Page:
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Each individual has their own tolerance level for trace amounts of gluten. Some can eat products "manufactured in the same facility as", others can eat products processed on shared lines as long as the company follows careful cleaning practices, some people claim they get glutened just smelling something containing gluten :o I am probably not the one to talk to because my sensitivities are not that high, and I can handle most shared line products. Some I am leary of based on what other posters have said of their experiences. Such as, I do not drink Rice Dream milk. For most of us we have to test for ourselves to see how sensitive we are. :)


Neroli

"Everything that can be counted does not necessarily count; everything that counts cannot necessarily be counted." - Albert Einstein

"Life is not weathering the storm; it is learning to dance in the rain"

"Whatever the question, the answer is always chocolate." Nigella Lawson

------------

Caffeine free 1973

Lactose free 1990

(Mis)diagnosed IBS, fibromyalgia '80's and '90's

Diagnosed psoriatic arthritis 2004

Self-diagnosed gluten intolerant, gluten-free Nov. 2007

Soy free March 2008

Nightshade free Feb 2009

Citric acid free June 2009

Potato starch free July 2009

(Totally) corn free Nov. 2009

Legume free March 2010

Now tolerant of lactose

Celiac.com - Celiac Disease Board Moderator

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I avoid anything labeled "made on shared equipment" or "may contain wheat". I am very sensitive. I will react to something that has added gluten, but the amount of gluten or the processing makes the product test at levels that are considered "gluten free". One example of this is McDonald's fries--they actually use wheat in the processing, but when they test the finished product they test at below 20PPM and so they can call them gluten free. SOme people have no symptoms from eating McDonald's fries. I'm one that reacts.

I also wanted to point out, however, that those Blue Diamond crackers are made with soy flour and I would get sick eating them just from the soy. Some of us end up having addtional intolerances once we go gluten free. Soy is one of mine and anything with soy flour especially makes me ill. Just thoguht I would throw that out for your consideration in case you keep having problems with gluten-free products. You might want to keep a food diary for a while to see if you see a pattern. That way you can figure out if it's cc or an additional intolerance that's making you sick.


A simple meal with love is better than a feast where there is hatred. Proverbs 15:17 (CEV)

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One thing that can help you make sure you get a very lose amount of gluten is to look for the CSA and GFCO gluten free certifications.

They will test products - that pay for this - and the CSA certifies the products to be 5ppm or less, I believe, and the GFCO certifies that the product has 10ppm or less.

The GFCO is a little black circle on a white background with a gluten-free in the middle. The CSA symbol I can't recall right now.

We're going through this with my daughter, because she started reacting to most 20ppm foods we tried, so now we've been calling companies and using products that test themselves as 10ppm or less. Pain in the petutie,I'll tell ya.

And don't forget - because it's not 'zero' gluten but 'really low' gluten, it's kind of like when we eat low calorie foods. We will still get fat if we eat a ton of low calorie foods. And we can still get too much gluten if we eat a ton of our 'really low' gluten products, ya know?


T.H.

Gluten free since August 10, 2009.
21 years with undiagnosed Celiac Disease

23 years with undiagnosed sulfite sensitivity

25 years with undiagnosed mast cell activation disorder (MCAD) 

 

Daughter: celiac and MCAD positive

Son: gluten intolerant
Father, brother: celiac positive

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Ok here's the thing. I don't have many symptoms at all so for me to be able to tell if I had an accidental gluten exposure is very hard to tell. I can't go by that, so my question to add to this discussion is that can we really base this on symptoms. If the intestines are being damaged on what the symptoms level is than we all have to avoid being exposed to any gluten. That becomes an issue of where we need to go to be active in getting gluten labeling standards.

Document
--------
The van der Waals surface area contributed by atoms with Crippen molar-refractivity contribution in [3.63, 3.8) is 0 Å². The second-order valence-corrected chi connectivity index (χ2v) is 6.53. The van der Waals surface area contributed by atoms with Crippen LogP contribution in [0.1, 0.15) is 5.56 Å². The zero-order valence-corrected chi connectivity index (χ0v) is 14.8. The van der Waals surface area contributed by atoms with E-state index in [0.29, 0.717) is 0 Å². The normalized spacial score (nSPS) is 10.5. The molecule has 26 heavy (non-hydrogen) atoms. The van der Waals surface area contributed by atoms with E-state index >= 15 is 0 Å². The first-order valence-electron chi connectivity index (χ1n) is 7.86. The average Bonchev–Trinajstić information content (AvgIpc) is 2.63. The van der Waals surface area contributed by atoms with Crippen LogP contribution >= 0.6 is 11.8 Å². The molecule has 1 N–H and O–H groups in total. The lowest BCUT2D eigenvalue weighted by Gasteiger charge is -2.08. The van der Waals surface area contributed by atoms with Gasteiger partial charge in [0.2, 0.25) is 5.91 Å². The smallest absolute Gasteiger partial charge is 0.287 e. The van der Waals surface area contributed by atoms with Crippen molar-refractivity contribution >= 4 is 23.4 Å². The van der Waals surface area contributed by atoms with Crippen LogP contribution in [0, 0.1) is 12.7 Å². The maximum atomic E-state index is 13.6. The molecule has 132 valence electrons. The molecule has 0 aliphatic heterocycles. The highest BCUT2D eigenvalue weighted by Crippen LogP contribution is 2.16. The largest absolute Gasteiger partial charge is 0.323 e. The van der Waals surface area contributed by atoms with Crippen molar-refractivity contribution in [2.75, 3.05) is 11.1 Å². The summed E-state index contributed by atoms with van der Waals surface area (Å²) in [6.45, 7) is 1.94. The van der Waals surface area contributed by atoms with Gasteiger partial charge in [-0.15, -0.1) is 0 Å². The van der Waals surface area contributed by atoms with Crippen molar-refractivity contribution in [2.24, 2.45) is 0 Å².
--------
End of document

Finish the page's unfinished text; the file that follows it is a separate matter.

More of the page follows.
Dx Celiac July 2010 by Endoscopy biopsy- had Endoscopy for another reason, not for possible Celiac

Lactose intolerant discovered August 2010

Hypothyroid Dx 2009. Sleep Apnea 2005

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I am pretty sensitive to gluten...but maybe not as bad as I think I am compared to others? I can tell you, I ate those Nut Thins like crazy in the beginning, and have never had a problem with them. When I went back to the doctor for a blood check 6 months into my gluten-free diet, there were hardly any traces of the anti body our bodies produce when gluten is consumed. Though, if they bother you, I would not eat them! I will say, I realize things NOW that I ate in the beginning and shouldn't have, just because I didn't know any better. It took a while to fully feel "better" and really know the things I can and cannot eat...which is still a problem somedays, I still have my bad days and it's almost been a year!


Diagnosed with Celiac Disease November 2009

2011:

Anemia is gone for the first time in my life, Yay!

Teeth are cleaner according to my dentist (interesting, eh???)

Eyesight has improved for the first time in my life (another interesting thing!)

**My advice to the newly diagnosed** HANG IN THERE!! It gets better and is so worth the seemly long road to getting better. Just be happy you can make yourself healthy with a diet change, and not have to take pills for the rest of your life. :D

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On my 5th week gluten free, not officially diagnosed with Celiac, but feeling notably better and hoping it will help with my Anemia. The possibility was suggested by a doctor recently and I never knew anything about the disease before. I am 35.

I am confused about food labeling and wondering if there's a difference in items that specifically say they contain less than 20ppm and items that don't mention any gluten content at all?

I ask because I ate some boldly labeled GLUTEN FREE! Blue Diamond Nut Crisps. Thirty minutes after I started eating them, I had the tell-tale rumbley stomach and was a bit nauseated. That led me to pick up the box and look at the ingredients - thinking maybe I'd misunderstood the label. It said the crackers were processed in a facility with wheat but tested less than 20ppm for it. I even emailed the company who said their tests showed there's actually zero wheat in their product.

But, I can eat two bowls of Rice Chex, also labeled gluten-free, but with no disclaimer, and I feel fine.

Is there more to this story? I've tried to research a bit, but the forum here is hard to search, and I'm just not coming up with much in-depth commentary about this.

Thanks for any comments!!

I eat the crackers all the time with no issues. Maybe you have some nut allergies??? :unsure: